A bizarre case in New York is unfolding after a well-known doctor was found to be part of a prescription pill drug ring, in which she pleaded guilty to the serious charges. The twist, however, is that the physician claims her actions were controlled by one of her twelve multiple personalities. According to a report from the New York Post, the claims made by the doctor appear to be a ploy in order to dodge a lengthy prison sentence.
Dr. Diana Williamson, 56, of Harlem found adoration in the New York public health system after starting the Crossroads Medical Research facility which administered treatment to poor AIDS patients in Brooklyn. Last week, Williamson pleaded guilty to charges of peddling 30 fake prescriptions for the pills OxyContin and Percocet and faces up to 14 years in prison; the number of prescriptions written would have defrauded Medicaid more than $300,000 in total.
Williamson claims that the personality “Nala,” a pre-teen girl, took over her body and committed the pill crimes. “She was naive in her thoughts, and she didn't understand what was going on fully,” said Williamson. “She thought she was doing favors for people. She didn't realize it was a crime.” Williamson forgave Nala for her actions by saying, “Nala is part of me, and I obviously feel bad about what happened, but I don't have any hard feelings toward Nala,”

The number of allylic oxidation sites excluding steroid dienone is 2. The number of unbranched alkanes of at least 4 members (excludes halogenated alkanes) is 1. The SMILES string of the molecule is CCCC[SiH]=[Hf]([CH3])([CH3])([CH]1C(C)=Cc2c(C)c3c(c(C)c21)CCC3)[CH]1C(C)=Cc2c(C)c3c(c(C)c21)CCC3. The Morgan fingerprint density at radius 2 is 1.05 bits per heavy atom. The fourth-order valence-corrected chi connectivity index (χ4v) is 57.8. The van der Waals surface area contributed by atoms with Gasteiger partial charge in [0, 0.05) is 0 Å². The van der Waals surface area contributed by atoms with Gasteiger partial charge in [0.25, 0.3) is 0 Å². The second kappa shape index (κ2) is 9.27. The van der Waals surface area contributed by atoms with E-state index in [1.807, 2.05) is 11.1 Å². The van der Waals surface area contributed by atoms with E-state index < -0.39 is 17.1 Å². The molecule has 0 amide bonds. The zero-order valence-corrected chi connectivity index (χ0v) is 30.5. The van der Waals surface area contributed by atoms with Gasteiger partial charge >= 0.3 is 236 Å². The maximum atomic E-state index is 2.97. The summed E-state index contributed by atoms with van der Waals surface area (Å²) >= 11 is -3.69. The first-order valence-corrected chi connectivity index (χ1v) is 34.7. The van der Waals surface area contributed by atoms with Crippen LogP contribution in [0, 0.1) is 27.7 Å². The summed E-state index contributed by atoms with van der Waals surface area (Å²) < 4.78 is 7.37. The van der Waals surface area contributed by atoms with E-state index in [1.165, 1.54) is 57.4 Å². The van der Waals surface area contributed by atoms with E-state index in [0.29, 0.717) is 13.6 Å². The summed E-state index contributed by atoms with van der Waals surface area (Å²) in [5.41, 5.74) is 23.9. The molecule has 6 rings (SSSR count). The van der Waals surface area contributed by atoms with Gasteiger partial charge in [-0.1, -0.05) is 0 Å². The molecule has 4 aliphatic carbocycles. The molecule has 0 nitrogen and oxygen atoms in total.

Williamson revealed that Nala and her other personalities manifested themselves as a response to sexual abuse she suffered as a child at the hands of a priest. The doctor accused Lenny Hernandez, the convicted leader of the drug ring, of during Nala into the pill scheme and claims to have no memory of writing the script. Williamson was working for New York's Citicare Clinic when in 2010, she and eight others were busted as part of an undercover sting.
Williamson's psychiatrist Dr. Paula Eagle has been treating the shamed doctor since 1991 and diagnosed her with dissociative identity disorder in 1992. Manhattan Judge Loretta Preska was doubtful of Williamson's claims, saying that her disorder didn't bar her from becoming a successful caregiver.
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Photo: New York Post